All the small things: What’s so important about the Western Leopard Toad?
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When it comes to conservation, toads are (arguably) not the sexiest of subjects. Competing for bandwidth among some of the most beautiful and dramatic species of the world (the snow leopard and mountain gorilla at the ultra-seductive end of the scale), these unassuming amphibians tend to be overlooked. In a captivating conservationist’s debate on how we should tackle the issue … Read More

The majestic Clanwilliam cedar tree: Why we owe it a second chance
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Not so long ago, I had the privilege of sitting in the dappled shade of a magnificent Clanwilliam cedar tree. The 12 o’clock sun was baking, and we were scrambling uphill, rock-hopping, missioning, endlessly, until among the stark, Cederberg sandstone came a brief moment of respite: a cool, flat rock under a mushrooming green canopy. Not many people know that … Read More

The Himalayan Tahrs of Table Mountain
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Have you ever seen a peculiar, goat-like mammal trotting the slopes of Table Mountain? If so, you’ve stumbled upon the infamous Himalayan Tahr (Hemitragus jemlahicus), a large ungulate (“hoofed animal”) native to Northern India, Southern Tibet, China and Nepal (ref). The story of how these exotic, ‘wild goats’ found themselves on Table Mountain is a colourful one. Way back in … Read More

Why is Table Mountain flat?
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Let’s face it: it’s one of those questions our children will probably ask us, and their children will probably ask them – and it would be rather nice to know what to say. The geology behind Table Mountain is something we don’t often engage with, yet it’s because of this peculiar, flat-topped phenomenon that Cape Town is home to a … Read More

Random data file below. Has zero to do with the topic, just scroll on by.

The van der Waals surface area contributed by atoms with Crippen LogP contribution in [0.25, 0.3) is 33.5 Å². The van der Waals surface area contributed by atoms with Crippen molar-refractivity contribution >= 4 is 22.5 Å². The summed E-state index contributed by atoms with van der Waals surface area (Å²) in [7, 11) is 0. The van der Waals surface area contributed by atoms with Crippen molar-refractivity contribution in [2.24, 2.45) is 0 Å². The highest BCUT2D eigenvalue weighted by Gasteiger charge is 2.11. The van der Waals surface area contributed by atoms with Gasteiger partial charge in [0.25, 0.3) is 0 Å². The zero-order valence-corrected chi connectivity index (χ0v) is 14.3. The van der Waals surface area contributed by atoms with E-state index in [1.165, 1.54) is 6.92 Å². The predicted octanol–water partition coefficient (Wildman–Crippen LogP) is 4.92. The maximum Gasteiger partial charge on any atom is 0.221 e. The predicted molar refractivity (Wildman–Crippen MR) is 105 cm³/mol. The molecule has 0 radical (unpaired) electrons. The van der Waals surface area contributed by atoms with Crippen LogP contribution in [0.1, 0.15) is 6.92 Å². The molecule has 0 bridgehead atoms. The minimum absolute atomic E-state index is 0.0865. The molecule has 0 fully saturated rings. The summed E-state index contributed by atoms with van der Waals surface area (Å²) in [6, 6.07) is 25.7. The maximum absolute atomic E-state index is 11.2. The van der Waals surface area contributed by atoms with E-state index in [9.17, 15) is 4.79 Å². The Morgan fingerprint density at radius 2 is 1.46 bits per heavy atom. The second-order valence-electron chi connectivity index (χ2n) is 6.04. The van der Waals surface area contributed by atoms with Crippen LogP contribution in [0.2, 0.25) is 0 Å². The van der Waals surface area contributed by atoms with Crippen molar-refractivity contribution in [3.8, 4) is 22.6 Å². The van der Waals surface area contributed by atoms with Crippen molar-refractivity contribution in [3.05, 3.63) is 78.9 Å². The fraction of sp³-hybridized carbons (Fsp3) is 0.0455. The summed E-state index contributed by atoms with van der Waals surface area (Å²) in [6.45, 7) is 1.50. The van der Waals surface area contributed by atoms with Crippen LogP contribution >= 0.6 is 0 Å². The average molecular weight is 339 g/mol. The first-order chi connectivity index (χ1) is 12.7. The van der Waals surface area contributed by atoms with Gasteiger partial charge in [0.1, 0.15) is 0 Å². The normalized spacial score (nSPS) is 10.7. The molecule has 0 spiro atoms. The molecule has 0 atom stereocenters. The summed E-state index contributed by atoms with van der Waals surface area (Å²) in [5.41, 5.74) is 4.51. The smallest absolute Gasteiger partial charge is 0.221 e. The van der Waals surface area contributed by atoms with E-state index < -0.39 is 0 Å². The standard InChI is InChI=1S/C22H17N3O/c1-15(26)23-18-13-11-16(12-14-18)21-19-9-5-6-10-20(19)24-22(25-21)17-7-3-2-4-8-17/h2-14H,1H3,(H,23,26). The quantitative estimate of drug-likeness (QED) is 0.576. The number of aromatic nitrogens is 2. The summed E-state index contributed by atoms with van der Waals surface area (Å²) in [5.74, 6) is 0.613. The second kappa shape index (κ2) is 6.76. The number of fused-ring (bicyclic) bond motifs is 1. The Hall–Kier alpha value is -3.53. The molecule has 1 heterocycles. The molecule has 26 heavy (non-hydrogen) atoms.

Introducing our rare red orchid and her remarkable pollinator
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Known to most as the Western Province rugby emblem, the red disa (Disa uniflora) is an enigmatic gem of the Cape. It is found alongside remote mountain streams in the Western Cape and on the upper slopes of Table Mountain. Here it survives the dry summer months by gaining moisture from the Mountain’s famous ‘table cloth’. This is a cloud … Read More

A Table Mountain Glossary: Mysteries behind the mountain’s many names
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We spend our lives gallivanting up and down the mountain, crossing off poorts, pathways and landmarks as we go, often with no idea of how these sights came to be named. There are a wealth of fascinating theories out there, a few of which should be taken with a rather generous pinch of salt, and others that play a very … Read More

Table Mountain Ghost Frog
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In this month’s Introductory Series we introduce you to another of Table Mountain’s rare and mysterious species, namely the Table Mountain Ghost Frog, a rare and secretive creature of darkness. Few people will be lucky enough to ever see a Table Mountain Ghost Frog (Heleophryne rosei). This extremely rare frog is restricted to an area less than 8km2 (a total … Read More

The secret garden: 6 special spots in Kirstenbosch
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Kirstenbosch is no secret, that’s for sure. It’s considered one of the great botanical gardens of the world and without a doubt one of the Mother City’s most popular tourist attractions. Despite the status and grandeur it’s built up over the years, if you spend some time exploring its deeper nooks and crannies, you’ll find a secret garden: a warren … Read More

We’ve found Wally’s Cave. But who was Wally?
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That unmistakable picture postcard view of Table Mountain framed by the craggy, silhouetted edges of Wally’s Cave has manifested itself across Cape Town’s blogs and newsfeeds in recent years, most often followed by a barrage of comments such as ‘Is this the mysterious Wally’s Cave?’ and ‘How does one find this place?’ Well, we found it one evening not so … Read More

Why are there five dams on top of Table Mountain?
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The idea of a dam on top of a mountain seems to defy logic, doesn’t it? Well, one only has to explore the upper reaches of Table Mountain to discover that it’s entirely possible. Our Mother City’s magnificent mount has five dams dotted across its tabletop, the first of which was built way back in 1890.   This is how … Read More

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